Days before the aircraft carrier USS George H.W. Bush set out from Norfolk last month, the Navy had to scramble to fix a major problem with the ship’s squadron of early warning, command and control aircraft.
The engines on three of the squadron’s four E-2C Hawkeye aircraft had been damaged and needed to be replaced at a cost of at least $2 million.
“Improper engine oil servicing,” according to Naval Air Force Atlantic.
“The damage occurred over a period of time and it involved the use of a lubricant not approved or specified for these engines,” Naval Air Force Atlantic spokesman Mike Maus said in response to questions from The Virginian-Pilot.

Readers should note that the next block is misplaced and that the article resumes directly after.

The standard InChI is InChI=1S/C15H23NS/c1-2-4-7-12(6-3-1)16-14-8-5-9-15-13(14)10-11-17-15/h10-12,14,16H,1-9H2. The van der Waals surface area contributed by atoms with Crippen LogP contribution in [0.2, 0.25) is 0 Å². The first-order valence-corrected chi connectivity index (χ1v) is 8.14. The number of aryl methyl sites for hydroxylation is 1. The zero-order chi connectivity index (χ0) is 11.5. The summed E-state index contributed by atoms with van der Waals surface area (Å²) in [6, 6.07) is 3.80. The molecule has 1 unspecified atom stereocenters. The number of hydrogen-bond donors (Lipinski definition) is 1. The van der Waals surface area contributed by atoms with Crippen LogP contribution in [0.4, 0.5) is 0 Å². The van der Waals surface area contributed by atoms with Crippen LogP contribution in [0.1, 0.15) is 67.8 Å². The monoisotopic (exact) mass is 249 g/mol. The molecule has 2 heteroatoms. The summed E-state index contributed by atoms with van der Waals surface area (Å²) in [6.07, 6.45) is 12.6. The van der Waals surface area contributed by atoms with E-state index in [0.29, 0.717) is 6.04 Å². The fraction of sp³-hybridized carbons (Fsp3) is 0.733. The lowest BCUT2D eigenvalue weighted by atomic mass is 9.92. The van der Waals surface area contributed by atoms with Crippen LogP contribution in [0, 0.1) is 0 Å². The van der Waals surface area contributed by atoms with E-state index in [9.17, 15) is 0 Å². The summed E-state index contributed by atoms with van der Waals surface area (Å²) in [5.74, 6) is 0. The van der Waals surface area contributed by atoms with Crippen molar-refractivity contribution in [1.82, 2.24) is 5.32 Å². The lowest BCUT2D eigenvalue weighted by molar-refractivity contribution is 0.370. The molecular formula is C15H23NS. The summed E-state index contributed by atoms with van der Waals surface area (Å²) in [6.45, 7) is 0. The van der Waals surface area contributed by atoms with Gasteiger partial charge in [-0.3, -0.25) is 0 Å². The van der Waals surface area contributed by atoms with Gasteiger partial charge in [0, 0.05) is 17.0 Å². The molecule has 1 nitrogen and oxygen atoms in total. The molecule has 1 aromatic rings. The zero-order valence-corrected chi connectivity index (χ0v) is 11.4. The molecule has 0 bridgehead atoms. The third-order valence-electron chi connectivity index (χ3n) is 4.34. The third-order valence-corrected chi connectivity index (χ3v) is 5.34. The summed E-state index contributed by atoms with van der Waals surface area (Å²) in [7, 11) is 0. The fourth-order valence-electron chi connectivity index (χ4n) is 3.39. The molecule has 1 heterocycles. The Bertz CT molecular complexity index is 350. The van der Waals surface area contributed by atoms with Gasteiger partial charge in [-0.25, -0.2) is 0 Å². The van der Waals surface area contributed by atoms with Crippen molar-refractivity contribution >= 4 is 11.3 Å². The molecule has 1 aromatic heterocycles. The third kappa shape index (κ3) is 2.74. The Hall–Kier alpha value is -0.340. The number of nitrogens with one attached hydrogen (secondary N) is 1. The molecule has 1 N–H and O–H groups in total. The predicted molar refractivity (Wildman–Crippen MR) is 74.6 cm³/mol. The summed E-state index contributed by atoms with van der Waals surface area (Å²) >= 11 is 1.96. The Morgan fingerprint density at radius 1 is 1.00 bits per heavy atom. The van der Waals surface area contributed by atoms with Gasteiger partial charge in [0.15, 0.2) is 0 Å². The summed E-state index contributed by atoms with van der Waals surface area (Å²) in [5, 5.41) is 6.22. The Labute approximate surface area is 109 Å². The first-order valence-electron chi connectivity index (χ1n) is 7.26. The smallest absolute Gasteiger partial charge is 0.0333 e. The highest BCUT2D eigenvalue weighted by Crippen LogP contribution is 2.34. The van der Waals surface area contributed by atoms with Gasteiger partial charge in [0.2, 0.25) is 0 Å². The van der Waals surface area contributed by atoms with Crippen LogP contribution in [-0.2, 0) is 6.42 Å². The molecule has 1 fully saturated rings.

“A thorough investigation is being conducted to determine how and why this procedure was allowed.”
It was a costly error for each $80 million, twin-engine turboprop aircraft.
The damage value of at least $2 million, according to the Naval Safety Center, put it into its most serious classification for damage. It wasn’t immediately clear when the need to replace the engines became apparent, but the Naval Safety Center listed the mishap date as Jan. 19 — two days before the Bush deployed.